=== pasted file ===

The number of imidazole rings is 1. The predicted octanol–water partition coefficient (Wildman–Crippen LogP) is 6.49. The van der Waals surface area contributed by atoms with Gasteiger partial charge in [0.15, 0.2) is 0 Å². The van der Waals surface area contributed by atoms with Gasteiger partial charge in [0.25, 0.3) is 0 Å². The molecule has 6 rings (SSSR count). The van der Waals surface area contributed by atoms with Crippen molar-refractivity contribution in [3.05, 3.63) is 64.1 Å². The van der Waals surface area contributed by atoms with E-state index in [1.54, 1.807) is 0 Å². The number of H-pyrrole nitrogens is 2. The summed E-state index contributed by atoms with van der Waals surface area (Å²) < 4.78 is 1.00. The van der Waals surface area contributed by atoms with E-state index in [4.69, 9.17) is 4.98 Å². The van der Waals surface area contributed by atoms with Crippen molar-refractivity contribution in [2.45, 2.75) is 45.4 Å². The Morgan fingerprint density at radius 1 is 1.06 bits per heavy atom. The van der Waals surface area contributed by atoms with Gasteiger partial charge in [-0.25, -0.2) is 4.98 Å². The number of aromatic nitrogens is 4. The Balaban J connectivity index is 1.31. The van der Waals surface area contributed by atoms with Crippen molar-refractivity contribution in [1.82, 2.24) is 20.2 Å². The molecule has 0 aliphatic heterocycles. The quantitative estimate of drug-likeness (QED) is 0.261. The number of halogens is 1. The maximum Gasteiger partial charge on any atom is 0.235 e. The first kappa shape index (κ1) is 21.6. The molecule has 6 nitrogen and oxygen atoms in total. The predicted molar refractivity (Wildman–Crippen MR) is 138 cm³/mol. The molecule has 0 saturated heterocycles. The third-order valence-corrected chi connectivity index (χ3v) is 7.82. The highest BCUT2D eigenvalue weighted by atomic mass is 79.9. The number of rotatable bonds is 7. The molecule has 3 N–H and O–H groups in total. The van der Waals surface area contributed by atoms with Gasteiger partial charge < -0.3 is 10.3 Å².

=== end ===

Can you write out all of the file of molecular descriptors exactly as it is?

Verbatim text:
The number of imidazole rings is 1. The predicted octanol–water partition coefficient (Wildman–Crippen LogP) is 6.49. The van der Waals surface area contributed by atoms with Gasteiger partial charge in [0.15, 0.2) is 0 Å². The van der Waals surface area contributed by atoms with Gasteiger partial charge in [0.25, 0.3) is 0 Å². The molecule has 6 rings (SSSR count). The van der Waals surface area contributed by atoms with Crippen molar-refractivity contribution in [3.05, 3.63) is 64.1 Å². The van der Waals surface area contributed by atoms with E-state index in [1.54, 1.807) is 0 Å². The number of H-pyrrole nitrogens is 2. The summed E-state index contributed by atoms with van der Waals surface area (Å²) < 4.78 is 1.00. The van der Waals surface area contributed by atoms with E-state index in [4.69, 9.17) is 4.98 Å². The van der Waals surface area contributed by atoms with Crippen molar-refractivity contribution in [2.45, 2.75) is 45.4 Å². The Morgan fingerprint density at radius 1 is 1.06 bits per heavy atom. The van der Waals surface area contributed by atoms with Gasteiger partial charge in [-0.25, -0.2) is 4.98 Å². The number of aromatic nitrogens is 4. The Balaban J connectivity index is 1.31. The van der Waals surface area contributed by atoms with Crippen molar-refractivity contribution in [1.82, 2.24) is 20.2 Å². The molecule has 0 aliphatic heterocycles. The quantitative estimate of drug-likeness (QED) is 0.261. The number of halogens is 1. The maximum Gasteiger partial charge on any atom is 0.235 e. The first kappa shape index (κ1) is 21.6. The molecule has 6 nitrogen and oxygen atoms in total. The predicted molar refractivity (Wildman–Crippen MR) is 138 cm³/mol. The molecule has 0 saturated heterocycles. The third-order valence-corrected chi connectivity index (χ3v) is 7.82. The highest BCUT2D eigenvalue weighted by atomic mass is 79.9. The number of rotatable bonds is 7. The molecule has 3 N–H and O–H groups in total. The van der Waals surface area contributed by atoms with Gasteiger partial charge < -0.3 is 10.3 Å².